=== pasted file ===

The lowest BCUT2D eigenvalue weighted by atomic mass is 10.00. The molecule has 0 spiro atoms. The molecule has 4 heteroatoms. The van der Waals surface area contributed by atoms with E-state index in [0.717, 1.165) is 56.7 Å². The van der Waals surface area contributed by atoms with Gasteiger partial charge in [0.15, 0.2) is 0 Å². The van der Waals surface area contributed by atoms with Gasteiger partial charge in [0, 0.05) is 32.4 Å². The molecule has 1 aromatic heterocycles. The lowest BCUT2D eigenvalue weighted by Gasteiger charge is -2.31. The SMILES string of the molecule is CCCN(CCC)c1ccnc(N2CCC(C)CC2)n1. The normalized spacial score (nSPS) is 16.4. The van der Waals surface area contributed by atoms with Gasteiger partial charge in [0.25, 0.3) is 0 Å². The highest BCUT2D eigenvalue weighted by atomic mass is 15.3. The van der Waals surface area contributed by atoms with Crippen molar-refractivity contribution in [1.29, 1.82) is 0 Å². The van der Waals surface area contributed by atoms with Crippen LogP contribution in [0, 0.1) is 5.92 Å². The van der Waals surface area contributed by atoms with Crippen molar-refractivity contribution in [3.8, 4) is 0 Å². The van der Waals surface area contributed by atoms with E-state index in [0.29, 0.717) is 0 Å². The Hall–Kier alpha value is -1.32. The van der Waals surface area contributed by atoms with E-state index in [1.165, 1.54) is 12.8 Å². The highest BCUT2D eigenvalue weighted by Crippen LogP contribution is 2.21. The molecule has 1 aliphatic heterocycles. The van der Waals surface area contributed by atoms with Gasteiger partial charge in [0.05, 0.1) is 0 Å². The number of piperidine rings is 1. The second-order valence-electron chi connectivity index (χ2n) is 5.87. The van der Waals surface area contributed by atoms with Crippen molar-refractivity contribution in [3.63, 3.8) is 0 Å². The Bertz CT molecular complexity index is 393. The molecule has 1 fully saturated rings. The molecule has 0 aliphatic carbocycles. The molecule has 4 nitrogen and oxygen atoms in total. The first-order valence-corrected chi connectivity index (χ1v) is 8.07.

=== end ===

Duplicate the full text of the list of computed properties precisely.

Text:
The lowest BCUT2D eigenvalue weighted by atomic mass is 10.00. The molecule has 0 spiro atoms. The molecule has 4 heteroatoms. The van der Waals surface area contributed by atoms with E-state index in [0.717, 1.165) is 56.7 Å². The van der Waals surface area contributed by atoms with Gasteiger partial charge in [0.15, 0.2) is 0 Å². The van der Waals surface area contributed by atoms with Gasteiger partial charge in [0, 0.05) is 32.4 Å². The molecule has 1 aromatic heterocycles. The lowest BCUT2D eigenvalue weighted by Gasteiger charge is -2.31. The SMILES string of the molecule is CCCN(CCC)c1ccnc(N2CCC(C)CC2)n1. The normalized spacial score (nSPS) is 16.4. The van der Waals surface area contributed by atoms with Gasteiger partial charge in [0.25, 0.3) is 0 Å². The highest BCUT2D eigenvalue weighted by atomic mass is 15.3. The van der Waals surface area contributed by atoms with Crippen molar-refractivity contribution in [1.29, 1.82) is 0 Å². The van der Waals surface area contributed by atoms with Crippen LogP contribution in [0, 0.1) is 5.92 Å². The van der Waals surface area contributed by atoms with Crippen molar-refractivity contribution in [3.8, 4) is 0 Å². The van der Waals surface area contributed by atoms with E-state index in [0.29, 0.717) is 0 Å². The Hall–Kier alpha value is -1.32. The van der Waals surface area contributed by atoms with E-state index in [1.165, 1.54) is 12.8 Å². The highest BCUT2D eigenvalue weighted by Crippen LogP contribution is 2.21. The molecule has 1 aliphatic heterocycles. The van der Waals surface area contributed by atoms with Gasteiger partial charge in [0.05, 0.1) is 0 Å². The number of piperidine rings is 1. The second-order valence-electron chi connectivity index (χ2n) is 5.87. The van der Waals surface area contributed by atoms with Crippen molar-refractivity contribution in [3.63, 3.8) is 0 Å². The Bertz CT molecular complexity index is 393. The molecule has 1 fully saturated rings. The molecule has 0 aliphatic carbocycles. The molecule has 4 nitrogen and oxygen atoms in total. The first-order valence-corrected chi connectivity index (χ1v) is 8.07.